Director of Exeter wedding venue company has started 2019 with a nine year ban after continuing to accept payments despite knowing the company was insolvent.
Incorporated in October 2014, Mamhead House And Castle Limited (MHAC) was a company that organised events, while also managing the wedding venue, Mamhead House. The venue, a former Georgian country home in rural Devon, had been the destination for high-profile celebrity weddings.
Richard Stuart Fuller (56), of Crockham Hill, Kent, was appointed a director in May 2015 but just over a year later, MHAC entered into creditors voluntary liquidation in November 2016 to shut down the company.
Independent liquidators were appointed to wind-up the company and reported to the Insolvency Service that MHAC had continued to accept deposits from customers after the point it was in trouble.
Investigations discovered that in the January before the company closed down, four creditors had obtained judgments against MHAC, followed by two further judgements in March 2016. The company, however, could not afford to pay the judgements and Richard Fuller caused MHAC to enter into a payment agreement in order to clear the company?s debts.
And further enquiries found that from October 2015, MHAC?s bank statements showed that items were being returned unpaid to the suppliers as there were insufficient funds available. During this time, Richard Fuller also issued cheques even though he knew the funds in MHAC?s account were insufficient to honour those cheques.
Although Richard Fuller knew MHAC could not meet its debts and between February and September 2016 the company incurred losses, he caused MHAC to take deposits from customers and continued trading at the risk of the company?s creditors. Many of these creditors were customers who had contracted the company to organise an event for them.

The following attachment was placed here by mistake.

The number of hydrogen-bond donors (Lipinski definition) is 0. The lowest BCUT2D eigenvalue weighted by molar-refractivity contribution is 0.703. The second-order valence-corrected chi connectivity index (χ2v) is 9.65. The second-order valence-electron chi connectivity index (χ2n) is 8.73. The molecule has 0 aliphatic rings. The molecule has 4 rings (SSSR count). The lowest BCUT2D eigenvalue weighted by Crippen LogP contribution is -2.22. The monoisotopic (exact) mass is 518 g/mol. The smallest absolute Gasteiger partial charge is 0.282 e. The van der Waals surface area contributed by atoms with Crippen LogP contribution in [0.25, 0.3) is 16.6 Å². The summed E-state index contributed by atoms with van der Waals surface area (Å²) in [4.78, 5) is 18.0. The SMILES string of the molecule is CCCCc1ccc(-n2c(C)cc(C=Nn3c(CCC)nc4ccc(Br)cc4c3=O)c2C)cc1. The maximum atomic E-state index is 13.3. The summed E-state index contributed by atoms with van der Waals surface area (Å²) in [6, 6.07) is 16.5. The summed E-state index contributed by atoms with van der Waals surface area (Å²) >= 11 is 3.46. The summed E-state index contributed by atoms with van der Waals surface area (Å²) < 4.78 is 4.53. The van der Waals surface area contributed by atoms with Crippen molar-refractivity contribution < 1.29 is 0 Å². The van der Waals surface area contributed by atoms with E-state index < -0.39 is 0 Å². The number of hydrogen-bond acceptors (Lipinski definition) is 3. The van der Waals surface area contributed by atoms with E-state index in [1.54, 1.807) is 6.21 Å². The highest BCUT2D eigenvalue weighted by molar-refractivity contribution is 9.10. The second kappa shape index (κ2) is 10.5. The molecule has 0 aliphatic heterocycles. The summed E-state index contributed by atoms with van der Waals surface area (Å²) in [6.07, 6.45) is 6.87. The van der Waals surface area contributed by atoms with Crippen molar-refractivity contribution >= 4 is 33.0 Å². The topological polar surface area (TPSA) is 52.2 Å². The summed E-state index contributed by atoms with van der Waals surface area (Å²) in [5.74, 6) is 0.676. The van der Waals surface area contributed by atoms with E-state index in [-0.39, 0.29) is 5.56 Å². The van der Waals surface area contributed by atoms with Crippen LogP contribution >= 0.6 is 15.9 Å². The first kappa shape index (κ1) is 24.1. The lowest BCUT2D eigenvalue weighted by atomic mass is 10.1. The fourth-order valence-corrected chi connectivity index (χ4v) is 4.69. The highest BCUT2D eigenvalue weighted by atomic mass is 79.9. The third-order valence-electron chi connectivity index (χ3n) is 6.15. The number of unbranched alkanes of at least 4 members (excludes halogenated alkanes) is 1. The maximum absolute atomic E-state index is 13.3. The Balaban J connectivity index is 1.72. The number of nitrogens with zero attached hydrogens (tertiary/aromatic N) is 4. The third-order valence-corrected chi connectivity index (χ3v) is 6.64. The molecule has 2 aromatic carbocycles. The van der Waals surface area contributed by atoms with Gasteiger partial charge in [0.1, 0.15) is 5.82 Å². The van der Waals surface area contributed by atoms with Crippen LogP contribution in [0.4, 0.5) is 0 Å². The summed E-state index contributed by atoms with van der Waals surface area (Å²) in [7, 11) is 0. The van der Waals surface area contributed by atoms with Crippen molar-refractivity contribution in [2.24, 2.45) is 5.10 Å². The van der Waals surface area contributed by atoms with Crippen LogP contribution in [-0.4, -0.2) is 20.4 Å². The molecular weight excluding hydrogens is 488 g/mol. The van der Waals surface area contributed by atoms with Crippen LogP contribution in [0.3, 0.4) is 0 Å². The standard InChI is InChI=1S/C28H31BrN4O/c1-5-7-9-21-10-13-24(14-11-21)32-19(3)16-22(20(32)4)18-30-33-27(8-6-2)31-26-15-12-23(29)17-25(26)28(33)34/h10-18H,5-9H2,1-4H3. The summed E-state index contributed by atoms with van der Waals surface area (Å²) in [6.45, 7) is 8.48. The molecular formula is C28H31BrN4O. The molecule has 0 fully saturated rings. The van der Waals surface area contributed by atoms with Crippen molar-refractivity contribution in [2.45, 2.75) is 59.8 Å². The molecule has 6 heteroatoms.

At liquidation customers were owed just under ?295,000 but only approximately ?205,000 was paid after the company was made insolvent.
On 11 December 2018, the Secretary of State accepted a disqualification undertaking from Richard Stuart Fuller, after he admitted putting customers at unreasonable risk of loss by continuing to accept deposits after January 2016 when he knew that the company was insolvent.
Effective from 1 January 2019, Richard Fuller is banned for nine years from directly or indirectly becoming involved, without the permission of the court, in the promotion, formation or management of a company.
Dave Elliott, Chief Examiner for the Insolvency Service, said:
Richard Fuller was fully aware the company was struggling to pay its debts and could not afford to continue trading. But this did not deter him from taking new deposits from customers, even though their money was at risk.
This ban should serve as a warning to other directors tempted to abuse clients and neglect their duties that they could be investigated and lose the privilege of limited liability trading.